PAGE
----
Earthworms are known as farmers’ best friends because of the multitude of services they provide that improve soil health and consequently plant health. The density of earthworms in the soil is considered to be a good indicator of a healthy soil because they improve many soil attributes like structure, water holding capacity, moisture content etc., and also increase nutrient availability and degrade pesticide residues. As scientists understand these ‘ecosystem services’ provided by earthworms, they discover that this earthworm-farmer friendship is a lot deeper than previously imagined! Continue reading
The history of diseases that have affected a plant can determine the ability of its progeny to cope with similar diseases. Studies have revealed that, in many cases, progeny of a plant that was diseased develops tolerance to similar stresses in just a few generations, far too quick to be explained by chance mutations. It is here that scientists believe epigenetic mechanisms play a role. Continue reading
A new study by Chernin et al. has found that volatile organic compounds produced by certain Plant Growth Promoting Rhizobacteria (PGPR) can disrupt bacterial cell-cell communication (quorum sensing) in a number of plant pathogens including Agrobacterium, Chromobacterium, Pectobacterium and Pseudomonas. Application of PGPRs could in future be used as a new disease management strategy.
Fusarium spp. (particularly F. graminearum) causes a serious disease on wheat called Fusarium head blight. The disease affects the quantity and quality of grain and under favorable weather conditions can cause more than 45% yield losses. Symptoms include the appearance of tan or brown discoloration on spikelets resulting in white, shriveled kernels. Such infected kernels are often contaminated with mycotoxins nivalenol, zearalenone and more commonly deoxynivalenol (DON). This mycotoxin is very toxic to humans and animals and the maximum tolerable daily intake is set at 1 ug/kg body weight.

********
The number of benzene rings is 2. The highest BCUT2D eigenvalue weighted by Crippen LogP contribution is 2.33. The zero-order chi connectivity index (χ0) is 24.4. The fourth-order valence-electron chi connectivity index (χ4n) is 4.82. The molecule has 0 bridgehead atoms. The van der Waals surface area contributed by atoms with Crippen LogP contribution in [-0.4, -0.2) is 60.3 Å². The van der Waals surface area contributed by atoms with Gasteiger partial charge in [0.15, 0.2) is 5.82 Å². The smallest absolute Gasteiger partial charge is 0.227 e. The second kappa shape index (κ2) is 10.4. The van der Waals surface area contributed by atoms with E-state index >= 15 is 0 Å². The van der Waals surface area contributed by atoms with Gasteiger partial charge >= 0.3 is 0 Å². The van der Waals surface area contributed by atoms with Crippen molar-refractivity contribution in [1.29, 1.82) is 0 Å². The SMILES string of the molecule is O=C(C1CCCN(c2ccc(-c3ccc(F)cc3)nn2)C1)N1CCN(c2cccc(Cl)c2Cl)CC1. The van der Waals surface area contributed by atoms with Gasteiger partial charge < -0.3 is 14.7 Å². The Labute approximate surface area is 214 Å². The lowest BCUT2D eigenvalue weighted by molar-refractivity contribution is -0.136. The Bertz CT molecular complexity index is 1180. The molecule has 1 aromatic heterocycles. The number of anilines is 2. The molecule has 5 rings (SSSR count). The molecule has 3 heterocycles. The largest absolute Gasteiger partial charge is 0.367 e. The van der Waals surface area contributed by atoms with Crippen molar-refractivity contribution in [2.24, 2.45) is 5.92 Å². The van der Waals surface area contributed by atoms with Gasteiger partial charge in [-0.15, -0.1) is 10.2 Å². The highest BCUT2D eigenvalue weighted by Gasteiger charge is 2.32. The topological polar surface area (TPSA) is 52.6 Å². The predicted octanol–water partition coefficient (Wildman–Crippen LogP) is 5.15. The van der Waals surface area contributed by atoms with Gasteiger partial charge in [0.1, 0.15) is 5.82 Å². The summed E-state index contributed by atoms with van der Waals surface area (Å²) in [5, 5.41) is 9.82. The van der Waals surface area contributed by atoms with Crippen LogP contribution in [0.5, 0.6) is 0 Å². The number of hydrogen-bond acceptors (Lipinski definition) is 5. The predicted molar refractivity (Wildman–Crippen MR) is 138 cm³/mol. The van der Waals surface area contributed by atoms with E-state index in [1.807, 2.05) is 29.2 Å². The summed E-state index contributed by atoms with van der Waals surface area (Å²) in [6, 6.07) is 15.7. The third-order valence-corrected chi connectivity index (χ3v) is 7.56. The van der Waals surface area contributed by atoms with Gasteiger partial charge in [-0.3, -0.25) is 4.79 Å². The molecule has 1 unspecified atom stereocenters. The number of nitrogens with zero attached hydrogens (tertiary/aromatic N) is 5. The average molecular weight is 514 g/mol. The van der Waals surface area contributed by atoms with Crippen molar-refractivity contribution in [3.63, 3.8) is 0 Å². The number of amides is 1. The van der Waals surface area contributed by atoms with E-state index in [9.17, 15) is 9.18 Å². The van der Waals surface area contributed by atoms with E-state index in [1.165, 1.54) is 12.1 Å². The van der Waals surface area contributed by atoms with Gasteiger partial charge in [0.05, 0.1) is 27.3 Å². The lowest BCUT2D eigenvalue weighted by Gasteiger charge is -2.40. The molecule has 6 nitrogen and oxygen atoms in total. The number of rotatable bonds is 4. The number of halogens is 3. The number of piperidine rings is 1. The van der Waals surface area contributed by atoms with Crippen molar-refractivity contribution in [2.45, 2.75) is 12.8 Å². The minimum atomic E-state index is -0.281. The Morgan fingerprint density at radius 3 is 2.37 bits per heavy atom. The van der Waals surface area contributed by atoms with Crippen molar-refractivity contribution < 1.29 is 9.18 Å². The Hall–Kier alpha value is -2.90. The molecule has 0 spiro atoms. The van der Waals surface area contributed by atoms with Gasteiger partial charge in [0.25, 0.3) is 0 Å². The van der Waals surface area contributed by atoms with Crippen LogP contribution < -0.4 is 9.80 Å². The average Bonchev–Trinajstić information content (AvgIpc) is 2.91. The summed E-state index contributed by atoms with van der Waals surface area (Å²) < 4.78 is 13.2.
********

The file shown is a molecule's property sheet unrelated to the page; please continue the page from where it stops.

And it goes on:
Two recent studies in Japan and USA provide new insights to the timings of mycotoxin accumulation in wheat and strategies for separating infected kernels from healthy kernels during harvest.
Aspergillus flavus and A. parasiticus are important fungal pathogens that infect a wide range of cereals, oil seeds and nuts. They produce toxic metabolites called aflatoxins (mycotoxins with carcinogenic and teratogenic properties) that can contaminate food products. Although strictly regulated around the world, aflatoxin contamination in developing countries is poorly regulated. In addition, limited management options and lack of agricultural resources have led to repeated outbreaks of acute aflatoxicosis, fatal to many. Two recent studies on strains of A. flavus may provide a new route for aflatoxin management.
A group of scientists from the Netherlands, UK and Africa have studied upland NERICA rice cultivars to identify those that exhibit multi-level striga resistance. In two separate research papers, the 18 NEw RICe for Africa (NERICA) cultivars and their parents were screened for pre- and post- attachment striga resistance. One particular cultivar NERICA 1 was shown to possess high levels of both these types of resistances.